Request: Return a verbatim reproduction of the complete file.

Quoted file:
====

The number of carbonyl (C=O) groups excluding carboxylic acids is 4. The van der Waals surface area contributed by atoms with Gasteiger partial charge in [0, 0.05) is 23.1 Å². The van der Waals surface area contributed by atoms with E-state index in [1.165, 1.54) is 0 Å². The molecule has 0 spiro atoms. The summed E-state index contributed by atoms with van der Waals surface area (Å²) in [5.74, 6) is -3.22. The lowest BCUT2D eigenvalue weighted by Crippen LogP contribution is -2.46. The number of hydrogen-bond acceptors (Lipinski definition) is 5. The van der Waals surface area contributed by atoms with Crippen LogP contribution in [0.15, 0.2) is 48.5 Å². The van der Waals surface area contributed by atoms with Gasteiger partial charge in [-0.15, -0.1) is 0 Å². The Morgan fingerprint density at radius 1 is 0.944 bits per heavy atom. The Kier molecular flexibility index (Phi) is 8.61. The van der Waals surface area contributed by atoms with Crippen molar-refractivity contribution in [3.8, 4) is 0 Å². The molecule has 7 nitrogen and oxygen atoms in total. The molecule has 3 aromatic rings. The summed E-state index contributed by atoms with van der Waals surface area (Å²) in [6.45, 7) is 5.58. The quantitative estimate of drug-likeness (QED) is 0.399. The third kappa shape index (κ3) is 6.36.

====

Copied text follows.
The number of carbonyl (C=O) groups excluding carboxylic acids is 4. The van der Waals surface area contributed by atoms with Gasteiger partial charge in [0, 0.05) is 23.1 Å². The van der Waals surface area contributed by atoms with E-state index in [1.165, 1.54) is 0 Å². The molecule has 0 spiro atoms. The summed E-state index contributed by atoms with van der Waals surface area (Å²) in [5.74, 6) is -3.22. The lowest BCUT2D eigenvalue weighted by Crippen LogP contribution is -2.46. The number of hydrogen-bond acceptors (Lipinski definition) is 5. The van der Waals surface area contributed by atoms with Crippen LogP contribution in [0.15, 0.2) is 48.5 Å². The van der Waals surface area contributed by atoms with Gasteiger partial charge in [-0.15, -0.1) is 0 Å². The Morgan fingerprint density at radius 1 is 0.944 bits per heavy atom. The Kier molecular flexibility index (Phi) is 8.61. The van der Waals surface area contributed by atoms with Crippen molar-refractivity contribution in [3.8, 4) is 0 Å². The molecule has 7 nitrogen and oxygen atoms in total. The molecule has 3 aromatic rings. The summed E-state index contributed by atoms with van der Waals surface area (Å²) in [6.45, 7) is 5.58. The quantitative estimate of drug-likeness (QED) is 0.399. The third kappa shape index (κ3) is 6.36.